I really don’t mind taxi drivers ripping me off when they’re willing to talk politics.

The Sultan Abdul Samad Building

The Sultan Abdul Samad Building

Anyway, on Sunday I took a day trip to Melaka, which is smaller and prettier and more ‘historic’ than KL. Mosques, temples and churches jostle side by side, befitting an old trading town ruled by a succession of three European colonial occupiers. Although in one of the Chinese temples, I did read the following sentence which read very curiously indeed to my Europeanish eye:

Worshippers sometimes request the services of a more experienced person to pray on their behalf.

Stark contrasts

Stark contrasts

On that note, saying where I’m from is complicated now. I mean, it’s not really, but you know when a tour guide asks they don’t really care and would probably appreciate a simple one-word answer as you shuffle past. So what do I say? London? Chicago? I staved off an identity crisis when I got back to my hotel room late on Sunday night, immediately started the kettle and settled down for some tea and Peter Capaldi’s first episode of Doctor Who. Like praying towards Mecca, it doesn’t matter where you are in the world when it’s New Who time: just orient yourself towards iPlayer and enjoy.

The Life and Lies of Jimmy Savile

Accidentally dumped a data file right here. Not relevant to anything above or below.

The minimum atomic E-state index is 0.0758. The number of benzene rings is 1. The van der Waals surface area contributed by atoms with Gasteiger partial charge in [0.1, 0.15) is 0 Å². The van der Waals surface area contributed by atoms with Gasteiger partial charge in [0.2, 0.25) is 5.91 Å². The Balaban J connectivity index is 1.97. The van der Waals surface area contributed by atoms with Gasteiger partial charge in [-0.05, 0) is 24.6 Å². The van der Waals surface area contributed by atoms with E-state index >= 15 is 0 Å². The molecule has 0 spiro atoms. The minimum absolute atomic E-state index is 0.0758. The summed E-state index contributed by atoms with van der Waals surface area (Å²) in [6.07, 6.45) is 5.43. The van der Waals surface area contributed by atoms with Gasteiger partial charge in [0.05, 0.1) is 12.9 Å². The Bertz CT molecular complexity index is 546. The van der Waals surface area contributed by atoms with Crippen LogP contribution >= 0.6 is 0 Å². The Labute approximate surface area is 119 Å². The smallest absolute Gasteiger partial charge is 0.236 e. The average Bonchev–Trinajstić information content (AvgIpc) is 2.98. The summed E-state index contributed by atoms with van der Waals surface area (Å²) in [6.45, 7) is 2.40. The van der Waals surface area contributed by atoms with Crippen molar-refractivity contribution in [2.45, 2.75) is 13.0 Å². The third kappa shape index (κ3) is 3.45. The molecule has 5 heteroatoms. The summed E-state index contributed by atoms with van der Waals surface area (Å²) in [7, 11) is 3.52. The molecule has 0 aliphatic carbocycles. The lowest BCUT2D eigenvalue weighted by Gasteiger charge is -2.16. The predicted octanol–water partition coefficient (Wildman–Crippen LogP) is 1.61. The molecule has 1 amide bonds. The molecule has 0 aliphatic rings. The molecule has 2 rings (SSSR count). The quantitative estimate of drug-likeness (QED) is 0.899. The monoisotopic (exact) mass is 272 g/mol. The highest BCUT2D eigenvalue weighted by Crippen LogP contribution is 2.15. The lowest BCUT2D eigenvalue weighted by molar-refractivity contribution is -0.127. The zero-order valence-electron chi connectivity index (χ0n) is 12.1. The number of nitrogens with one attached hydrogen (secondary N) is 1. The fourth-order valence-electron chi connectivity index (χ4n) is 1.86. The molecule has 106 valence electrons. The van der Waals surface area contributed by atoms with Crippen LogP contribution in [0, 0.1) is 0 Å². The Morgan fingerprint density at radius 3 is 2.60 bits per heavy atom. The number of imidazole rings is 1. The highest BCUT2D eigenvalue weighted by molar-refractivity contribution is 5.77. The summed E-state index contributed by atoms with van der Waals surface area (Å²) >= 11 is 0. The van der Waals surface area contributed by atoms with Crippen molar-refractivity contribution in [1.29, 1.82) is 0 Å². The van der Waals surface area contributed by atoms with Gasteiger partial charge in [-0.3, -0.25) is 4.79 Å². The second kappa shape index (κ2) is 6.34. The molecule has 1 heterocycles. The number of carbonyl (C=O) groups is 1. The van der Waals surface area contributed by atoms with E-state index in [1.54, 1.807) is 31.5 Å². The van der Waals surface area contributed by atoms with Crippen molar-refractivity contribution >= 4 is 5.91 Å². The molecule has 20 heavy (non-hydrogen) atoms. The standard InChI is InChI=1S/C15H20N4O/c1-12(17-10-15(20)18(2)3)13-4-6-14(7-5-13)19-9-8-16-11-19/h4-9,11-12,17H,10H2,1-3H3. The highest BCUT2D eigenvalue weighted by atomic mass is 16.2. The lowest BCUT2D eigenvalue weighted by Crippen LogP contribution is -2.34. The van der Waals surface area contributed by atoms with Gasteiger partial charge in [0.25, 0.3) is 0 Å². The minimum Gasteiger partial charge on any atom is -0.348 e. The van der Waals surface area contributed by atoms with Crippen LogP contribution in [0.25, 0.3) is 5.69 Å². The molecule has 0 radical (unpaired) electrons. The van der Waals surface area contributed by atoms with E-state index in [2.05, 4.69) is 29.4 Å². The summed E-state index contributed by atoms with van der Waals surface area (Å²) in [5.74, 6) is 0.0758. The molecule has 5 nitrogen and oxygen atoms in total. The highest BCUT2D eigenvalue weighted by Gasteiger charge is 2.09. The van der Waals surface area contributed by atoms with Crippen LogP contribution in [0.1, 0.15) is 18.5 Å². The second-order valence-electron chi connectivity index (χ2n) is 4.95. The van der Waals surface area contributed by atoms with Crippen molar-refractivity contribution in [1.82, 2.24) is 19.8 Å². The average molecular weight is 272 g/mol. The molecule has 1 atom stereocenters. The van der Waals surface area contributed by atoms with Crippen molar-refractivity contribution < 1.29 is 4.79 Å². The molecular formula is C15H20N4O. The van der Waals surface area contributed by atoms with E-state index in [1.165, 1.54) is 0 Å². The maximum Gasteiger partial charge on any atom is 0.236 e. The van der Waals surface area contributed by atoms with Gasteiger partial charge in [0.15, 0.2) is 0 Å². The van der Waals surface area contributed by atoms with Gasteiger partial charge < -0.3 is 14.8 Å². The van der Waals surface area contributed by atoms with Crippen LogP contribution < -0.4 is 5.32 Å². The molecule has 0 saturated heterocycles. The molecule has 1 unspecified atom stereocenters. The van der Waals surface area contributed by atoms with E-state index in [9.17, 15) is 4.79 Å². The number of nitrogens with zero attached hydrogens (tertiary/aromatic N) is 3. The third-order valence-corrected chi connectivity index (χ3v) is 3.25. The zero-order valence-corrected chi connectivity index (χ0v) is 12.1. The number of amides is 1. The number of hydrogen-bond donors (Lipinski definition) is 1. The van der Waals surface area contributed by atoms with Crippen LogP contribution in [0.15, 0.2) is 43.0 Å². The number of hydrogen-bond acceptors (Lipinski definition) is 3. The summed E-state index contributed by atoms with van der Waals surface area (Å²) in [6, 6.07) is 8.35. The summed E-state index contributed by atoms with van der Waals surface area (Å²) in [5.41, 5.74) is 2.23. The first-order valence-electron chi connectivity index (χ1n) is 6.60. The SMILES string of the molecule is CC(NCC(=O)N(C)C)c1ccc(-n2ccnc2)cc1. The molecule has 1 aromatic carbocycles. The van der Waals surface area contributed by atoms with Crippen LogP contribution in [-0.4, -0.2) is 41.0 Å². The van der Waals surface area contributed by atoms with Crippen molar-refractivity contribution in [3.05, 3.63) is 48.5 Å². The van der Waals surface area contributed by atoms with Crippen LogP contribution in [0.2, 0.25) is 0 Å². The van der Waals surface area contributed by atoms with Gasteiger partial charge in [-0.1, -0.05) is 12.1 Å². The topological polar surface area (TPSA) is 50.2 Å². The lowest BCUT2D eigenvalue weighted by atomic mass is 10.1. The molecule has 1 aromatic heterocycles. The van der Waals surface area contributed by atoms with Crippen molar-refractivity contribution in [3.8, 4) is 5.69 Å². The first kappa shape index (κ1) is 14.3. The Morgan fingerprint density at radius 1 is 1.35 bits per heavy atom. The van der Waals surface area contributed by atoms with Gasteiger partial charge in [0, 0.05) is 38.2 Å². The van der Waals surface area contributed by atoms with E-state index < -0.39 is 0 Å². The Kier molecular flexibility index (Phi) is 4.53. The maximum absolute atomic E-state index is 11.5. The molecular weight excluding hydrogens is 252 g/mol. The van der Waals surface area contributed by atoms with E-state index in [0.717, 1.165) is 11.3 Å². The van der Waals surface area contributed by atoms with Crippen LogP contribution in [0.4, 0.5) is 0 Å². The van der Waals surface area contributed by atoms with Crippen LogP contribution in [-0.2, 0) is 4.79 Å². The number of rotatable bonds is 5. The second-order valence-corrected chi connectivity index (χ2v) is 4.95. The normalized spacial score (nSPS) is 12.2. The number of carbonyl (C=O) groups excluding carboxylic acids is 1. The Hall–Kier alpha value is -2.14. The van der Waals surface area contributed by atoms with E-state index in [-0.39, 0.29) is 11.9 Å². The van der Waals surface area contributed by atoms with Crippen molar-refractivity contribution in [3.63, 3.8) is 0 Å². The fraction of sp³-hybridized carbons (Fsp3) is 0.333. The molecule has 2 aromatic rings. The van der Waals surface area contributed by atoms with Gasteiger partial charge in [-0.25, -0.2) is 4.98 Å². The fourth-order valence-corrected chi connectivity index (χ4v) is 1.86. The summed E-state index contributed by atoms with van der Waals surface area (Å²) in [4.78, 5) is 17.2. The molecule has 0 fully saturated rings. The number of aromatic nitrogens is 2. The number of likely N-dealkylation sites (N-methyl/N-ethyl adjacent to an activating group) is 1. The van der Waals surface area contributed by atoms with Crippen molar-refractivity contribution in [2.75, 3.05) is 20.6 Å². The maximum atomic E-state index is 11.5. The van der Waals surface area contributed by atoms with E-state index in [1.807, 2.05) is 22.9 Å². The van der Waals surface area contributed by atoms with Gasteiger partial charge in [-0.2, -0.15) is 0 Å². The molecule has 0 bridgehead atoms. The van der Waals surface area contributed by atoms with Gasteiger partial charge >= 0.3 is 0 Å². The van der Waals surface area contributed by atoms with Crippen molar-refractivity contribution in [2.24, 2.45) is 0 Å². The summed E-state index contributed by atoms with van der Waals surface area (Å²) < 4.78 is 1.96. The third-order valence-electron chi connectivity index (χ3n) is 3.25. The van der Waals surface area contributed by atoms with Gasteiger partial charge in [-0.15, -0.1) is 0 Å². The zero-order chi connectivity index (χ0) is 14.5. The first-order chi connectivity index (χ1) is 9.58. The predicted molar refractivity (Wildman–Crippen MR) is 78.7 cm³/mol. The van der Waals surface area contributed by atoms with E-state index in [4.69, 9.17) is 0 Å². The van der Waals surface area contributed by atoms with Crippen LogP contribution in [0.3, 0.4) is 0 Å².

I wrote this a couple of weeks ago, but never got around to finishing it off. But I like the idea of putting a blog on auto-pilot, so I’m setting it up as a scheduled post while I travel.

Last weekend I realised how badly I was missing my Kindle so got myself a shiny new Paperwhite, and after a chance read of this Guardian interview the first thing I’ve been reading is In Plain Sight: The Life and Lies of Jimmy Savile by Dan Davies. For anyone outside of the UK who’s not familiar with Savile, he was a DJ, television presenter, charity fundraiser and all-round national celebrity for several decades during the 60s, 70s and 80s. The man was knighted. After his death a couple of years ago, he also became known as one of the most prolific sexual abusers the country has ever known, including many, many children and young teenagers.

The book is not perfectly written, but what does come through over and over again is that this was no double life. This is not a Jekyll and Hyde story of a man who carried his dark side to the grave. Everything was right in front of us the whole time, not least in Savile’s own autobiography, or the repeated (and ignored) complaints from his victims. The book is a fascinating study of how the actions of famous and powerful men can get stuck in a filter of ‘eccentric’ – in this case, for decades – where instead they should have been disgust and horror. Because even if you always found Savile creepy and weird, this – in a strange way – still provided an effective cover for the more serious truth underneath. The book is worth reading, because some of the examples are truly quite stunning.

Britain has a bit of a reputation for cultivating and celebrating eccentrics. In this case, these forces went very badly wrong indeed.